[…] he was also pathologically reticent, strangely literal-minded and legendarily unable to communicate or empathize. Through his greatest period of productivity, his postcards home contained only remarks about the weather. […] Farmelo shows a man who, while hopelessly socially inept, could manage to love and sustain close friendship.
Dirac: That I do not know. I don’t think so. In any case, I have been working on my theory for eight years and now I have started developing a theory that deals with the positive electrons. I am not interested in literature, I do not go to the theatre, and I do not listen to music. I am occupied only with atomic theories.
Journalist: The scientific world that you have built during the past eight years, does it influence the way you look at everyday occurrences?
Dirac: I am not that mad. Or rather, if it did [have such an influence] then I would go mad. When I rest - that is when I am at sleep of course also when I am taking a walk or when I am travelling - then I make a complete break with my work and my experiments. That is necessary so that there is no explosion here. (Dirac points to his head).
I know Dirac was pretty weird even as physicists go, but I think this just about cements my desire to not go into physics.
Most physicists found it implausible that nature could be so perverse as to favour a theory that required thirty pages of algebra to explain the simplest atom’s energy levels, rather than Bohr’s theory, which explained them in a few lines.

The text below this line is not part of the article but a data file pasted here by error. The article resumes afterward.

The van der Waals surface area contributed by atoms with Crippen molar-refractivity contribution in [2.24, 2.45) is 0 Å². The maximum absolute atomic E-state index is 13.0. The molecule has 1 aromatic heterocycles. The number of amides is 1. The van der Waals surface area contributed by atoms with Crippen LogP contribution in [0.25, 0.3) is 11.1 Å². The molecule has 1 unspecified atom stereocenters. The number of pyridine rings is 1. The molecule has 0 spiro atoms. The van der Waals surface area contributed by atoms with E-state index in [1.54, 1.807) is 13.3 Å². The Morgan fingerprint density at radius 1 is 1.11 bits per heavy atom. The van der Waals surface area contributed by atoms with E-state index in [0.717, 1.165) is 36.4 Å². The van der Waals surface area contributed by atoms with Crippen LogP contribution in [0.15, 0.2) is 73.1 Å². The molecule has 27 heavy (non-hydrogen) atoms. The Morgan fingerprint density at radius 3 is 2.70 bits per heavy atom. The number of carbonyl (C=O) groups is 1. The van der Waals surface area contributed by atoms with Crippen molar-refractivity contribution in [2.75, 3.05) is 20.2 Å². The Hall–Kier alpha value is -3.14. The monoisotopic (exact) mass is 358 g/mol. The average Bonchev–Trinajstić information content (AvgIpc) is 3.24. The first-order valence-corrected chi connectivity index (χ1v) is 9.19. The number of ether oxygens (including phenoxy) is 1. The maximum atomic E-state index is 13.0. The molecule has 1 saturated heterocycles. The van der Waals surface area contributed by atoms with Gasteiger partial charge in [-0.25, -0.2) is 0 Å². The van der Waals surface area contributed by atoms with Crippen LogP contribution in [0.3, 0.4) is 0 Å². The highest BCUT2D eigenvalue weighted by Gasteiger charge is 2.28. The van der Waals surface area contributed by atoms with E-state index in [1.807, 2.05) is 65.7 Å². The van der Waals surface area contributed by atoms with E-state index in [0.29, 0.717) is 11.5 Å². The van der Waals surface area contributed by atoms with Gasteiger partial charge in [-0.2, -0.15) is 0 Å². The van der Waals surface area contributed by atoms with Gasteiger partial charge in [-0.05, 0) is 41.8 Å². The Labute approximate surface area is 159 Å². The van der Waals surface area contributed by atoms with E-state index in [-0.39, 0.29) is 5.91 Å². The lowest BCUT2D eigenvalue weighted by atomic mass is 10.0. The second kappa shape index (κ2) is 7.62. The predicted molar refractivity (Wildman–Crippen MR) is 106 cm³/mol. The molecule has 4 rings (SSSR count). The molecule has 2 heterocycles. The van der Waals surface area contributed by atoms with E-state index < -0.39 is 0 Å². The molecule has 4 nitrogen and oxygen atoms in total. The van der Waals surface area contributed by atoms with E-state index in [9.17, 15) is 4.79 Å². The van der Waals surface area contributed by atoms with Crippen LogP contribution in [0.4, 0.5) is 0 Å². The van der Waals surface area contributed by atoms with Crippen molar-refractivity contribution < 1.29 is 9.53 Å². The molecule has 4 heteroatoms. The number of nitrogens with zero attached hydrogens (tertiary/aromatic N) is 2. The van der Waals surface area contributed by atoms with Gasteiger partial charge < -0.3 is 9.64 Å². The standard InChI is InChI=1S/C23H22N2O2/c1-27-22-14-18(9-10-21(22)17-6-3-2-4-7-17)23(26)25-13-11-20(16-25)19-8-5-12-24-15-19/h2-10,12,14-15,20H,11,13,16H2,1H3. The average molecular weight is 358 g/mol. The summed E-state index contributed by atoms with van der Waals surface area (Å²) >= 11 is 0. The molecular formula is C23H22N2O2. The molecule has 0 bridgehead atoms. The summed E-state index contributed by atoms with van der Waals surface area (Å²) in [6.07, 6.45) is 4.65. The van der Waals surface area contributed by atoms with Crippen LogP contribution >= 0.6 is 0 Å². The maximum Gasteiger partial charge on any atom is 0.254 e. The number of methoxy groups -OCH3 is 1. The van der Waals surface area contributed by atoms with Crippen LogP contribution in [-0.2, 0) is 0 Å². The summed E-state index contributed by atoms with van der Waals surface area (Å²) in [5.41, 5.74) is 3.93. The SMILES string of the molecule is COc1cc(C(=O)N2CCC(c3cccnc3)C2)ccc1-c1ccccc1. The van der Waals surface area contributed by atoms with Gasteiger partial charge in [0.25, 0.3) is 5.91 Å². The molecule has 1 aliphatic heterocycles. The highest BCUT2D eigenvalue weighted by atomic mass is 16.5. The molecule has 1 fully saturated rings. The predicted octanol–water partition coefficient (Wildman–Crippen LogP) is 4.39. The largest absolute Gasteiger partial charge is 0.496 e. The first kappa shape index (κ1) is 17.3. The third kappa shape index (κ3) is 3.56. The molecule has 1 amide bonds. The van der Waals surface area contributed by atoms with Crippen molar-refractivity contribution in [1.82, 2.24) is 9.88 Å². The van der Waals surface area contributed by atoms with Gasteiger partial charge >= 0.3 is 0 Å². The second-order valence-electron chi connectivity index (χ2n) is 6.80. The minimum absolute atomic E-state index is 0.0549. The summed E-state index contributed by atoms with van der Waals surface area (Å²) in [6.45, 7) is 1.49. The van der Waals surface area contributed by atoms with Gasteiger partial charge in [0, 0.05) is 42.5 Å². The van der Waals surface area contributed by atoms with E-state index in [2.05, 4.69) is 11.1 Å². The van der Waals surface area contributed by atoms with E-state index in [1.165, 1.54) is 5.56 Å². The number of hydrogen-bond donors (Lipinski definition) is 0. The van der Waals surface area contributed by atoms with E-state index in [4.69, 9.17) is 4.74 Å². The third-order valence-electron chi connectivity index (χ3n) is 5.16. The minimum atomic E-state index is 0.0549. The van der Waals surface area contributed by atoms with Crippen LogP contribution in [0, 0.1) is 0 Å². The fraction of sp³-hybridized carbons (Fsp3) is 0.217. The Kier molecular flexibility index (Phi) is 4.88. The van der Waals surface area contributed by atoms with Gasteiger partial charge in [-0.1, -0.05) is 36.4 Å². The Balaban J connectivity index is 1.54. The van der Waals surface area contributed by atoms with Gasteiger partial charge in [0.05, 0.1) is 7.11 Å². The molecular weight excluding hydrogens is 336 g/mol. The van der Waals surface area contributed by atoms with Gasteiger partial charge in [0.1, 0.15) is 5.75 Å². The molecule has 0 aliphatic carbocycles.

The Strangest Man, a biography of Dirac. Things sure have changed.
The complete works of Leó Szilárd. I mostly got this for two reasons:
I happened to read a quote of his I thought was funny.
It cost me less than I paid for lunch over the last two days, despite that it had to be shipped from another state. The future has its perks.
The (wannabe) scientific mind, ladies and gentlemen and pseudo-Victorian term for anybody else reading this.
Besides that, Szilárd seems like quite an interesting guy; he basically switched out of physics (he was a founder of the Manhattan Project, and was one half of the letter that initiated it) and into biology, though he did continue working with radiation - he wrote “Induction of Mutations in Mammals by Ionizing Radiation” which has got to be the most mad science-y title I’ve seen in real life.
I was going to post a picture of one of the original German papers included (there are translations as well) but I decided my camera is too terrible. Here’s a spoiler - words like “Schwankungserscheinungen” are involved.